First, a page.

Abby Hoover
Managing Editor

On a quiet afternoon at Splitlog Coffee Company, surrounded by socially-distant groups of students studying and friends catching up over a cup of coffee or enjoying a quick but healthy meal, General Manager Simeon Bricker has a spark in his eyes as he talks about the fuel that keeps the neighborhood buzzing: coffee.

Splitlog’s Pendleton Heights location opened in December of 2019 next to the Pendleton Arts Block at 546 Olive Street.

Founded in 2017, by Adam and Caleb Whittmer, Splitlog Coffee Company’s first location was in the Strawberry Hill area of Kansas City, Kan. It is named after Mathias Splitlog, a landowner, and entrepreneur, and son of the Chief of the Wyandottes, who built his legacy by starting a horse-powered sawmill.

The brothers brought on Bricker, a longtime coffee professional, to help them create a unique coffee experience.

“We originally called it Splitlog Coffee Company because we didn’t want it to just be a coffee shop,” Bricker said. “We wanted to also be a roaster and wholesaler, and anything else that we could do that we felt would benefit our community.”

This past December, the company began roasting its own beans at the Strawberry Hill location.

“We wanted that combination of food and coffee as something that really rounded out and complemented all of our services here, and we actually, along with the roasting space we built out a kitchen space for our other location coming soon,” Bricker said. “We’re really close to that kind of original vision that we cast.”

Warm, welcoming spaces fulfil their vision of a comfortable place to work, study and gather that they set out to create.

The Whittmers have been investing in the Northeast, much the same as in Strawberry Hill, by managing properties and working on housing in the area.

“We also knew that ArtsBlock was going to be going in next door and so just seeing the changes that were happening, we wanted to be a part of this area,” Brickere said. “As it evolved, we wanted to offer what we were good at, which was coffee. So we thought it was a good location for that, just something that someone else we could offer to the community here, as well as food.”

Tucked away on a quiet one way street, Splitlog gets a lot of neighborhood regulars that walk or stop by on their way out.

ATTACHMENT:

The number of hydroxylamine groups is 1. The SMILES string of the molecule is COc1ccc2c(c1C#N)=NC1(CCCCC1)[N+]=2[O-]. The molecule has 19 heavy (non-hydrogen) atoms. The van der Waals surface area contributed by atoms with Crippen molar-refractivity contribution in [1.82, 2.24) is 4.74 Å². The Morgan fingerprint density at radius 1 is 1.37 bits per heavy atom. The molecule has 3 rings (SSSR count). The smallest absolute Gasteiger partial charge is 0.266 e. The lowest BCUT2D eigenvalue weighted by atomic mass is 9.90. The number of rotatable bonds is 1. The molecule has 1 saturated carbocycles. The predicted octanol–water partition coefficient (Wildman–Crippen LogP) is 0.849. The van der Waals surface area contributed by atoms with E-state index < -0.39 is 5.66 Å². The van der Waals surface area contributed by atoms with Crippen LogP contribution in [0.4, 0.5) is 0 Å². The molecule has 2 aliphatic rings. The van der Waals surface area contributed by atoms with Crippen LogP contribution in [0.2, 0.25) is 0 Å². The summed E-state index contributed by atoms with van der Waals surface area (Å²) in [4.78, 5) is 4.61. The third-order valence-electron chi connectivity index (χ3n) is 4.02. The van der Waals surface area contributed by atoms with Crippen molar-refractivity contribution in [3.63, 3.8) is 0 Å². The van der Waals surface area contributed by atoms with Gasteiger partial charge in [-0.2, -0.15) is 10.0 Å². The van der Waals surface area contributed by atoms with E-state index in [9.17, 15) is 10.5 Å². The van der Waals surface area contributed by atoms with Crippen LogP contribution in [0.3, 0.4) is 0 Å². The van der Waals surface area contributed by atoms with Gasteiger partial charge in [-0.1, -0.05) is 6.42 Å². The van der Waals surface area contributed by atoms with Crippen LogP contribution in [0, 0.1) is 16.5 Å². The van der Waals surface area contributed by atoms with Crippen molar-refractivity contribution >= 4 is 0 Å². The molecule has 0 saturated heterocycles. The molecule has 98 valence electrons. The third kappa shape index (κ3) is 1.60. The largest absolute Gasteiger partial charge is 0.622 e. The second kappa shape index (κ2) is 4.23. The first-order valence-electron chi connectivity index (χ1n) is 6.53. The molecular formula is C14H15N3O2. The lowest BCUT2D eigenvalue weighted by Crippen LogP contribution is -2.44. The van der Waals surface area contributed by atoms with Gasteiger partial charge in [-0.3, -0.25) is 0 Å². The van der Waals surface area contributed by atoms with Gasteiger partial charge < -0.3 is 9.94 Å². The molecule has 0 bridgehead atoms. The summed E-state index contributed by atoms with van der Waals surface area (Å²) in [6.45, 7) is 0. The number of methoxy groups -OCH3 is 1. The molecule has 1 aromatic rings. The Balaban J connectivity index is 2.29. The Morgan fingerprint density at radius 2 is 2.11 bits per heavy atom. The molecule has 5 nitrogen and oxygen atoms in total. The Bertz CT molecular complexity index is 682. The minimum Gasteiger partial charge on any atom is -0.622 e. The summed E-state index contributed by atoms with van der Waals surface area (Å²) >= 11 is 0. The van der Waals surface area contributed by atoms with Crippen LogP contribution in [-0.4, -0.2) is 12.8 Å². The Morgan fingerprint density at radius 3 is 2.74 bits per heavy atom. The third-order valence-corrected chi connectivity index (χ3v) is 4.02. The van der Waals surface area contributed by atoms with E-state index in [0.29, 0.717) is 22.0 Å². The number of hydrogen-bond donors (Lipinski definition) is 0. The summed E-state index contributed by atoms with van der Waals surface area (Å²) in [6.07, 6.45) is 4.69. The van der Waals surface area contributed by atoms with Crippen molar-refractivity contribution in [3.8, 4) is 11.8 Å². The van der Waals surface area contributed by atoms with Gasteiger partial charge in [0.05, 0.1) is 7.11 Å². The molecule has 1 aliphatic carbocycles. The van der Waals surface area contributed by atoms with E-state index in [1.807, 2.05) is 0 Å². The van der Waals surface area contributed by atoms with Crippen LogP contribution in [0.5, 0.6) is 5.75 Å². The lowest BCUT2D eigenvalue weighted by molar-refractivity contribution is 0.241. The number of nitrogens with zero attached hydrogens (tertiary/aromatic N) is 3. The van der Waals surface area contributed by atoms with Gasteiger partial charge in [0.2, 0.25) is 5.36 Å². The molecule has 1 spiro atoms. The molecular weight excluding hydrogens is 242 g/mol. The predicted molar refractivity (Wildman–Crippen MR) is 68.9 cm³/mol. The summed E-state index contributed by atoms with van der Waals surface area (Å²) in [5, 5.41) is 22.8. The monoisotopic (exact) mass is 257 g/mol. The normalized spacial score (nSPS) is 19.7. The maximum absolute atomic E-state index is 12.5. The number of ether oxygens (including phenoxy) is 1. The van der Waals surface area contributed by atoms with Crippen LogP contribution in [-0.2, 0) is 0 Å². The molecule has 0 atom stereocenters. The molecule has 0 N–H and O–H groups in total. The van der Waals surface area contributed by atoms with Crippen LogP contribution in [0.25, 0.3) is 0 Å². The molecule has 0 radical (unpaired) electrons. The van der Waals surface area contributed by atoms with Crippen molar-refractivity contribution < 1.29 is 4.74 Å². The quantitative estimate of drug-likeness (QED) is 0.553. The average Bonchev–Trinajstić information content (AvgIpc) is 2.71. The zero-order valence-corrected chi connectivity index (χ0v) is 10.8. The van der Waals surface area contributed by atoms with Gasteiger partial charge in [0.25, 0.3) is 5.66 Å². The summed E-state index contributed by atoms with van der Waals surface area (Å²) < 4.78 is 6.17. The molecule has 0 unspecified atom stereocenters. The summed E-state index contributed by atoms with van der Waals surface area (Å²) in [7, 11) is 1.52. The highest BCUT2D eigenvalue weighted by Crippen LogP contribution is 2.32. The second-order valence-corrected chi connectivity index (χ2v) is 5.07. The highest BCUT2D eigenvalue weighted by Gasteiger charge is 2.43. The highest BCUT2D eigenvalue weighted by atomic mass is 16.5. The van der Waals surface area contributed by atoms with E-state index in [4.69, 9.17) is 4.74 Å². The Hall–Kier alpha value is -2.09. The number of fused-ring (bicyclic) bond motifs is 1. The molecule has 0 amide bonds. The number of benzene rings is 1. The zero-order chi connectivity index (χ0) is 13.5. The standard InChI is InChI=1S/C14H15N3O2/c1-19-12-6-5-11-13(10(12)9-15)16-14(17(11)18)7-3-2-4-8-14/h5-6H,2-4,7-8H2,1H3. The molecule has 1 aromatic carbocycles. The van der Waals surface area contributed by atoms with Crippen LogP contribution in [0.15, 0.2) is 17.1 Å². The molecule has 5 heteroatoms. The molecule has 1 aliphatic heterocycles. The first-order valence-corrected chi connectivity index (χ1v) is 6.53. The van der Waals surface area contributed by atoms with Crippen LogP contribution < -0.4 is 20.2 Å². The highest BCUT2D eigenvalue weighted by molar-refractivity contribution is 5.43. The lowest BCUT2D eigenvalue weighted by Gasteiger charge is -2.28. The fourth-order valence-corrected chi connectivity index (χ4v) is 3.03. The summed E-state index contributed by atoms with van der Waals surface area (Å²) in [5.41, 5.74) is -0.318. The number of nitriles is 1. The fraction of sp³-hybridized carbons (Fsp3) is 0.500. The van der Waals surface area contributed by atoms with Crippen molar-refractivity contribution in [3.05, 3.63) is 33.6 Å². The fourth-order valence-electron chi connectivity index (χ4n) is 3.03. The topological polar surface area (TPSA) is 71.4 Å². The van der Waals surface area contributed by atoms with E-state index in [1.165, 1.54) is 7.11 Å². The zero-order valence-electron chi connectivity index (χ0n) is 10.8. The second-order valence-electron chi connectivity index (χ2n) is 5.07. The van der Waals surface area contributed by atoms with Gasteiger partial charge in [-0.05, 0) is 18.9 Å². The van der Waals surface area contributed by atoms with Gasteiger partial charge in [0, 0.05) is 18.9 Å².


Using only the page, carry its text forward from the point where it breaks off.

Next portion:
“We’ve recognized that in our first year, really what we’re working toward is establishing a base of customers who are regulars who trust us,” Bricker said. “That’s been our primary customers that we’ve seen are people that live and work in the community and we love to see that.”

Splitlog’s team is always working to create new experiences, both in coffee and food that will draw people out of their way.

“It’s designed to be a coffee shop and function as that third space for people, you could grab your breakfast, you can grab your lunch, and you can obviously have as much coffee as you wanted to have,” he said.

Splitlog’s food menu was created with balance in mind, balancing protein and greens, considering acidity.

“A good example of that is our avocado toast: we do a pickled onion on there, which is just phenomenal, and then a little bit of spice so it has this great acidity, but it also has this good balance of bread and vegetables,” Bricker said.

He has worked in coffee for 11 years, beginning in 2010 as a barista, then a coffee educator. Over the years his appreciation for the process grew as he worked in quality control, as a roaster, and then as a green coffee buyer.

“For me, my favorite part is sourcing coffee,” Bricker said. “It’s always different. It’s always changing, and it connects you with a much larger part of the coffee chain. It’s really a global market that we get to engage with.”

Sourcing is 90% just tasting coffee and saying, “Yeah, this is, this is really good,” and looking for new experiences with coffee flavors, Bricker explained.

He describes roasting as his ideal situation because it can’t be rushed. The process is really involved, Bricker said, and roasters have to adopt a purposeful, steady pace.